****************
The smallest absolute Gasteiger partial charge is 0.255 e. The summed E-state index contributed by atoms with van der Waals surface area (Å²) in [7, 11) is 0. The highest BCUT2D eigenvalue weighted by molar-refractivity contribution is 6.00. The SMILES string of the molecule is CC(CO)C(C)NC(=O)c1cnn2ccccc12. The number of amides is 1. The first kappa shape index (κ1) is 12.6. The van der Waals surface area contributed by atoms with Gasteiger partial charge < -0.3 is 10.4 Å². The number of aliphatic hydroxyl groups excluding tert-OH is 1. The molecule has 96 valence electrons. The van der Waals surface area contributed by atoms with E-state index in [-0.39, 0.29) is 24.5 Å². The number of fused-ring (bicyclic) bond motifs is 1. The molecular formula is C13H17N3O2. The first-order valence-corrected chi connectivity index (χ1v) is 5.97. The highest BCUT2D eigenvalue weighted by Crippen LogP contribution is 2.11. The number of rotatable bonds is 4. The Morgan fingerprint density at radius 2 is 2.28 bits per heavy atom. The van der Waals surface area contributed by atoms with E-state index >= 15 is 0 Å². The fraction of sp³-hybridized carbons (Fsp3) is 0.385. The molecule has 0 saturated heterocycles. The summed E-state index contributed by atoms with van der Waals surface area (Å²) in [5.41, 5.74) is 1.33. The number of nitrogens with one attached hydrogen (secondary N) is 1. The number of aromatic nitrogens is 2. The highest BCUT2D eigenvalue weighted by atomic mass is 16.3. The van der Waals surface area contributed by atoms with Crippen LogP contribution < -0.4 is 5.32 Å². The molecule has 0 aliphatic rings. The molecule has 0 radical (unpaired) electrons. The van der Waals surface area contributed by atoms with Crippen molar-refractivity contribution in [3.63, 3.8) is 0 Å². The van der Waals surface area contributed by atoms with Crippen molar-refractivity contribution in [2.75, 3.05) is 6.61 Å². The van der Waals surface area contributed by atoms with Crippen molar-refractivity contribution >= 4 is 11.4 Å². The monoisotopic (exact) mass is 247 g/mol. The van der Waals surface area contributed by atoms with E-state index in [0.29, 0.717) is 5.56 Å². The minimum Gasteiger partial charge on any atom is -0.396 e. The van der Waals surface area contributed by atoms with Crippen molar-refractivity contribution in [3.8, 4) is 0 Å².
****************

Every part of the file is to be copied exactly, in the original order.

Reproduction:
The smallest absolute Gasteiger partial charge is 0.255 e. The summed E-state index contributed by atoms with van der Waals surface area (Å²) in [7, 11) is 0. The highest BCUT2D eigenvalue weighted by molar-refractivity contribution is 6.00. The SMILES string of the molecule is CC(CO)C(C)NC(=O)c1cnn2ccccc12. The number of amides is 1. The first kappa shape index (κ1) is 12.6. The van der Waals surface area contributed by atoms with Gasteiger partial charge < -0.3 is 10.4 Å². The number of aliphatic hydroxyl groups excluding tert-OH is 1. The molecule has 96 valence electrons. The van der Waals surface area contributed by atoms with E-state index in [-0.39, 0.29) is 24.5 Å². The number of fused-ring (bicyclic) bond motifs is 1. The molecular formula is C13H17N3O2. The first-order valence-corrected chi connectivity index (χ1v) is 5.97. The highest BCUT2D eigenvalue weighted by Crippen LogP contribution is 2.11. The number of rotatable bonds is 4. The Morgan fingerprint density at radius 2 is 2.28 bits per heavy atom. The van der Waals surface area contributed by atoms with E-state index >= 15 is 0 Å². The fraction of sp³-hybridized carbons (Fsp3) is 0.385. The molecule has 0 saturated heterocycles. The summed E-state index contributed by atoms with van der Waals surface area (Å²) in [5.41, 5.74) is 1.33. The number of nitrogens with one attached hydrogen (secondary N) is 1. The number of aromatic nitrogens is 2. The highest BCUT2D eigenvalue weighted by atomic mass is 16.3. The van der Waals surface area contributed by atoms with Crippen LogP contribution < -0.4 is 5.32 Å². The molecule has 0 aliphatic rings. The molecule has 0 radical (unpaired) electrons. The van der Waals surface area contributed by atoms with Crippen molar-refractivity contribution in [3.63, 3.8) is 0 Å². The van der Waals surface area contributed by atoms with Crippen molar-refractivity contribution in [2.75, 3.05) is 6.61 Å². The van der Waals surface area contributed by atoms with Crippen molar-refractivity contribution >= 4 is 11.4 Å². The monoisotopic (exact) mass is 247 g/mol. The van der Waals surface area contributed by atoms with E-state index in [0.29, 0.717) is 5.56 Å². The minimum Gasteiger partial charge on any atom is -0.396 e. The van der Waals surface area contributed by atoms with Crippen molar-refractivity contribution in [3.8, 4) is 0 Å².